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About The daily Nebraskan. ([Lincoln, Neb.) 1901-current | View Entire Issue (Sept. 29, 1997)
SPORTS mi j
Soccer sweeps Rockin’ the Ranch September 29,1997
The Nebraska soccer team recorded its third and Pavement delivered a retrospective of its discog
fourth consecutive shutouts of the season with raphy to an enthused crowd Saturday night at HOLD On To YOUR HATS
victories over Baylor and Texas Tech. PAGE 6 Omaha’s Ranch Bowl. PAGE 10 Sunny and windy, high 78. Fsdr tonight, low 47.
T - ' 4 HI -Sis.
1 VOL. 97 COVERING THE UNIVERSITY OF NEBRASKA-LINCOLN SINCE 1901 NO. 25
i ■ If the union is approved,
joint hospital operations
will begin Wednesday.
By Erin Gibson
The NU Board of Regents will vote
tonight on an agreement to merge the
. patient-care operations of the
* University of Nebraska Medical
; Center’s University Hospital and
* Bishop Clarkson Memorial Hospital in
^ If the agreement is approved at the 7
p.m. meeting in Varner Hall, joint hos
\ pital operations will begin Wednesday
\ under a new, nonprofit corporation
v called Nebraska Health System.
_ j-4ancson regional neaun services,
•. which includes Clarkson Hospital, has
already approved the agreement.
The agreement would create a
“competitive, single health care organi
zation” that would provide “innovative,
quality, cost-effective health care ser
vices,” the merger proposal states.
A board of six representatives from
each institution would govern the new
system, which would be led by die sys
tem’s new president and the dean of the
NU College of Medicine.
The leadership team would help
bring together both institutions’ physi
cians, combining academic research
and health care with privately practiced
The team would consist of: Louis
. Burgher, Clarkson Hospital chief exec
4 utive officer, who would serve as the
;i new system’s first president and chief
4 executive; and Harold Maurer, dean of
4 die College of Medicine, who would
oversee academic and research pro
grams and the UNMC faculty.
After the merger, the new system
would remain the primary teaching
facility for UNMC educators, and
UNMC would continue to have author
ity over curriculum and other academic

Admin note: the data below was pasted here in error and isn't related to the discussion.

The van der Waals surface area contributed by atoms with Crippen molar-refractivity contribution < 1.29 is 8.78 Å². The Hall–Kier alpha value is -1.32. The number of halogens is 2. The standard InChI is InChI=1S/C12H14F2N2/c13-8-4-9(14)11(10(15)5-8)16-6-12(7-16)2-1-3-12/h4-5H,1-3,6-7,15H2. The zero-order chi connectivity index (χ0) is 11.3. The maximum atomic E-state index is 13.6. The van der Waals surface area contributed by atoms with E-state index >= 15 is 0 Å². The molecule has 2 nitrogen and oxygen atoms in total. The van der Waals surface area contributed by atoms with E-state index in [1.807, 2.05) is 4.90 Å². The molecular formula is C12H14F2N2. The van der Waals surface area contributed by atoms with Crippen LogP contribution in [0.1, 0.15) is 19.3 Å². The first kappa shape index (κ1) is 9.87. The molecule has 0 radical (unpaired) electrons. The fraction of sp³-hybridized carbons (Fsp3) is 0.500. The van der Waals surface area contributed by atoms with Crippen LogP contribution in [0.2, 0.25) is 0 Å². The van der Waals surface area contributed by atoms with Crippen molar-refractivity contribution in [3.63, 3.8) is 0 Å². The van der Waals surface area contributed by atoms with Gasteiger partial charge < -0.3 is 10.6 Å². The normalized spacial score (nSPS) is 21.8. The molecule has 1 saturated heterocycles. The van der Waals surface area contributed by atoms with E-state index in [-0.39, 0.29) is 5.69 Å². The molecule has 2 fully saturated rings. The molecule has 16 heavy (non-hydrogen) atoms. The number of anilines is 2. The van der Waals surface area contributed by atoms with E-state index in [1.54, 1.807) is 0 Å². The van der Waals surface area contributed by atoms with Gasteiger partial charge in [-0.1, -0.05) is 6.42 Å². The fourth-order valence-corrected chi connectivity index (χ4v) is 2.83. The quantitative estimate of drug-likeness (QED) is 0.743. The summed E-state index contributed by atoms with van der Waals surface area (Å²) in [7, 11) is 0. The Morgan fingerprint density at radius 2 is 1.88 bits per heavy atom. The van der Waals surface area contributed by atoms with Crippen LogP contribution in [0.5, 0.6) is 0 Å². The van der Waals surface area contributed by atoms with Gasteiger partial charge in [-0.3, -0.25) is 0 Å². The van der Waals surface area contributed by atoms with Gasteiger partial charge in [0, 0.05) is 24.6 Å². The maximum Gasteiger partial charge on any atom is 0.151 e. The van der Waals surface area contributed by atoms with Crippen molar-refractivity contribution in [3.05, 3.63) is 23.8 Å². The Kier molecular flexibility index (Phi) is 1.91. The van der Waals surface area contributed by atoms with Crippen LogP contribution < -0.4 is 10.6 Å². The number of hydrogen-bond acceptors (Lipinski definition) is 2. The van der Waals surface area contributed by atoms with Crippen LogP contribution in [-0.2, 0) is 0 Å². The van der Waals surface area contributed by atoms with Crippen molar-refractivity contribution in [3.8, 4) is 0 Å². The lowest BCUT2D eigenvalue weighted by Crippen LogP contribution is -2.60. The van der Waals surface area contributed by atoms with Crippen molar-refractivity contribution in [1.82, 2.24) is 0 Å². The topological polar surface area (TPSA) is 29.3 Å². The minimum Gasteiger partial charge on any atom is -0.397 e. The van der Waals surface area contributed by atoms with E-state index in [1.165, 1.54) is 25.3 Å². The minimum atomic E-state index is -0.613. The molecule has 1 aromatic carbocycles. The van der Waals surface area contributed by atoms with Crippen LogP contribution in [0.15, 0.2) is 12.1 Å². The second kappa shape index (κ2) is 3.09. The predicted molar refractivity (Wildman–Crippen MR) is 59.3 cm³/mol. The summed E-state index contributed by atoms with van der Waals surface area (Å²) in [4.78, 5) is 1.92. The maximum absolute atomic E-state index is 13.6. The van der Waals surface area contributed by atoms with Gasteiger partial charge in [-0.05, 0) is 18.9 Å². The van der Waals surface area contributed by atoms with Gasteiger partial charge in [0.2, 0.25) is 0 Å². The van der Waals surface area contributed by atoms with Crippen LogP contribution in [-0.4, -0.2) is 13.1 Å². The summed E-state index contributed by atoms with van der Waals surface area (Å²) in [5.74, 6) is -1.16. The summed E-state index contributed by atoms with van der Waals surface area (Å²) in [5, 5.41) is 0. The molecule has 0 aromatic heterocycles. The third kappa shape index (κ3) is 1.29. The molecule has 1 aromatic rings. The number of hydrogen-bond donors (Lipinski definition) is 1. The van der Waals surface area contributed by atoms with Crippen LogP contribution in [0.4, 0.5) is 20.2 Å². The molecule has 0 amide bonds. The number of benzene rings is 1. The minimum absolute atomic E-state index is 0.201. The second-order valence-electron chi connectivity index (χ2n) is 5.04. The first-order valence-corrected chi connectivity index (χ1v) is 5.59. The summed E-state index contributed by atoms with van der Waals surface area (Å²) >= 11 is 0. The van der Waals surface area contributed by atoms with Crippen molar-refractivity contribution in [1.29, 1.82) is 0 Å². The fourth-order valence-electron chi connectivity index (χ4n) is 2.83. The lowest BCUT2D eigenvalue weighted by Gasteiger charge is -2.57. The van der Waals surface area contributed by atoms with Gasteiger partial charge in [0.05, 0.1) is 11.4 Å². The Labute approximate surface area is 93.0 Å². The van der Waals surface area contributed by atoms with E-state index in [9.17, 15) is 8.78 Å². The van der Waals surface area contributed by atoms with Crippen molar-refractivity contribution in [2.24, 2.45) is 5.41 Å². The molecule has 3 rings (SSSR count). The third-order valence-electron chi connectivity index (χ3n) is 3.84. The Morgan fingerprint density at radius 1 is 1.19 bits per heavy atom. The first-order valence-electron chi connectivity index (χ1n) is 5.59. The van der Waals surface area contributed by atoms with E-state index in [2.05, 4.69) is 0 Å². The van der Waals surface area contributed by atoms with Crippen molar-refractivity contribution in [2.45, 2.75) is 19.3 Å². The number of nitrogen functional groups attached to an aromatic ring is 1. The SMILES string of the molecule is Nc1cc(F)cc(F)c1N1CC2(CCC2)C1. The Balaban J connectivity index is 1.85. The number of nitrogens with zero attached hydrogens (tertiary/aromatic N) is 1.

policy matters, research administration,
and faculty promotion and tenure.
Clarkson physicians would share
leadership of four departments: radiol
ogy, pathology, anesthesia and occupa
tional medicine; but all physicians will
continue to work for their respective
Under the agreement, all physi
cians’ services would be leased to the
cxtcfpm AnH imr\n q nKuci^ian’c
request, all consenting system patients
may be available for teaching and
Medical facilities would not change
ownership because both hospitals
would lease facilities to the new system.
Other terms of the agreement
■ That the institutions will provide
a combined $38 million start up contri
bution to fund initial system operations.
■ If the system has sufficient funds
after paying operating and maintenance
costs, the system will pay annual profit
distributions of $6 million to UNMC
and Clarkson Regional Health Center
beginning in the last half of fiscal year
1999. These payments would take pri
ority over the system buying new prop
erty or equipment.
The hospitals’ merger proposal
resulted from their desire to settle a
legal dispute that arose over a 1953
Regents’ approval of the agreement
would settle the pending litigation.
©ANttn Luedert/DN *
TOMMY WILDCAT leads the Cherokee Dancers of the Fire in their performance Saturday night at Lincoln* .>
Indian Center, 1100 Military Road. v’;:; ‘
Dancers uphold past
By Brian Carlson
The nine dancers moved
around the fire, clasping hands and
murmuring to the rhythm of the
heavy turtle shells filled with water
pebbles that were strapped around
the ankles of the female dancers.
They sang from deep in the heart of
their Cherokee tradition.
As a crowd of several-hundred